Tag Archive: russia
Continuing our posts on Seamus Murphy, here’s “Carry on up the Gulag: Interview with Seamus Murphy” at Dispatches’ site. Murphy talks a bit about the process of photographing Russia for Dispatches’ issue “On Russia” and shares some stories behind individual pictures. And if you’re in London on Wed., April 29, 2009, at 6:30 p.m., head on over to the Honduras Street Gallery for a conversation between Seamus Murphy and Gary Knight. (both via the Dispatches group on Facebook)
Just got a facebook message from Dispatches about the newest photos and slideshow on the magazine’s site. “East of the Sun,” part of the issue On Russia, is beautiful and strange. I’m not convinced of some of the close-up crops in the video, but the music and editing made me chuckle (in a good way) more than a few times. Beautiful and strange work from Russia by Seamus Murphy.
Unfortunately, it’s a little difficult to find Seamus Murphy’s other work online. There was a little blurb about him over at Rob Haggart’s A Photo Editor blog that started out:
One of my all time favorite photographers has no agent, no website, doesn’t send out promo mailers, no logo, isn’t in any of the sourcebooks, not listed in the free workbook phonebook, has never called to see if I’ve got anything for him and if I hadn’t scoured the web and made a few phone calls years ago I would have no clue how to contact him….”
There’s a little feature at Outside magazine about being in the field with Seamus Murphy in Syria. Granta has some of his work online focusing on soldiers getting ready for deployment. There’s also a small interview at Culture 24. And definitely don’t miss his POYi 62 World Understanding Award portfolio of work from Afghanistan, which is also the subject of what looks to be a great book, “Afghanistan: A Darkness Visible.”
First, the bad news: one of my hometown’s two daily papers, and employer to many friends and colleagues, has closed its print edition this week and is now online only in a venture to create a new model. The Seattle Post-Intelligencer as we knew it was 146 years old.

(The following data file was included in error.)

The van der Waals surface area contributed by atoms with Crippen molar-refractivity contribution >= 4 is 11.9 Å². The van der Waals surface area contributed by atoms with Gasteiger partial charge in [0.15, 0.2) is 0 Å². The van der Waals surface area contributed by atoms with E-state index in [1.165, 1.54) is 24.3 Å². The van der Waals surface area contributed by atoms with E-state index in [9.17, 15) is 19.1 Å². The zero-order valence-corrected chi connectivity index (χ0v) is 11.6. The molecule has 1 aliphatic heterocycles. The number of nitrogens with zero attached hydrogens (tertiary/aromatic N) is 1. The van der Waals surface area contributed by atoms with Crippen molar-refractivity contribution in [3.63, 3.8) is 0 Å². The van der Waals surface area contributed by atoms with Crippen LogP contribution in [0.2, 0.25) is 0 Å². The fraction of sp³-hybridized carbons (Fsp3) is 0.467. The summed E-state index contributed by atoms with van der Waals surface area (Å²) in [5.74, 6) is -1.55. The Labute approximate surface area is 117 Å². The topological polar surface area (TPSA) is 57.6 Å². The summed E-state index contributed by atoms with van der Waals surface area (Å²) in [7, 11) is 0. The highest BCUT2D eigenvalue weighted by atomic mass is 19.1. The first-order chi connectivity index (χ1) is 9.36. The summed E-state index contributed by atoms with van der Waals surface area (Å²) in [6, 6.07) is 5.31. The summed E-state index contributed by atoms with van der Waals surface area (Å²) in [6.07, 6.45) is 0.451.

Best of luck, I really hope you get it right… both for Seattle’s sake but also because it will be a testing ground for what will probably come in many more cities (around the world). But as slate.com’s Jack Shafer points out here they’re not exactly off to a great start, and have a lot to overcome. Also notable: some of the best coverage I’ve read has been from The Stranger’s (Seattle alt-weekly) Eli Sanders at their lively blog The Slog (link to his piece from inside the newsroom on the last day). Really worth checking out this and all his other stories (you’ll have to dig a bit sorry).
Two, my favorite blog (Foreign Policy’s Passport) posted an interesting little photo-related piece about an alleged meeting between Vladimir Putin and Ronald Reagan in 1988, which has a quote/confirmation from new White House chief photographer Pete Souza in his January interview with NPR, who was along on the trip.
Next, to steal M. Scott’s thunder (he sent me the link) the New York Times Sunday Magazine from this past weekend had some pictures from the seemingly missing in action Joachim Ladefoged with an interesting-seeming article about Russian conductor Valery Gergiev and his role in current Russian nationalism. Or so I think, I haven’t had a chance to read the piece yet but I look forward to. I quite like the picture, and neither of us can remember seeing anything new from him since a piece on Iraqi refugees in Syria in the same publication awhile ago. Looks like
his website has been updated too … so have a look (I will as soon as I find a decent internet connection..)
Also I was sent a link to a new piece in the New York Times international section from Moises Saman about Peru’s Cocaine War. The pictures are terrific, especially this one above which closes the story.
Someone just posted about this but thought I’d also share: Medecins Sans Frontieres (Canada) now has a picture blog. Some interesting things to see on my quick glance, including work by Donald Weber.
Lastly, I’ll share a few of my new Bosnia pictures … nothing concrete is together yet, just loosely connected random pictures for now.
Matt sent along a link to these interesting composite images of St. Petersburg/Leningrad made by combining photos from the 1941-44 Leningrad Blockade and contemporary photos of the same locations. There’s a lot to see at englishrussia.com, though if I remember right from when I last looked at the site a few years ago, the posts can sometimes be a little NSFW or come from an odd-feeling gawking perspective. Regardless, these pictures are worth a quick look, as are these archival (noncomposite) photos from the Seige.
The pictures brought to mind a few other projects I’ve seen that fall more clearly under the genre of “Rephotography.” While the photos, the rephotographed ones, aren’t always interesting as pictures in and of themselves, the exercise often produces interesting studies in anthropology and urban design.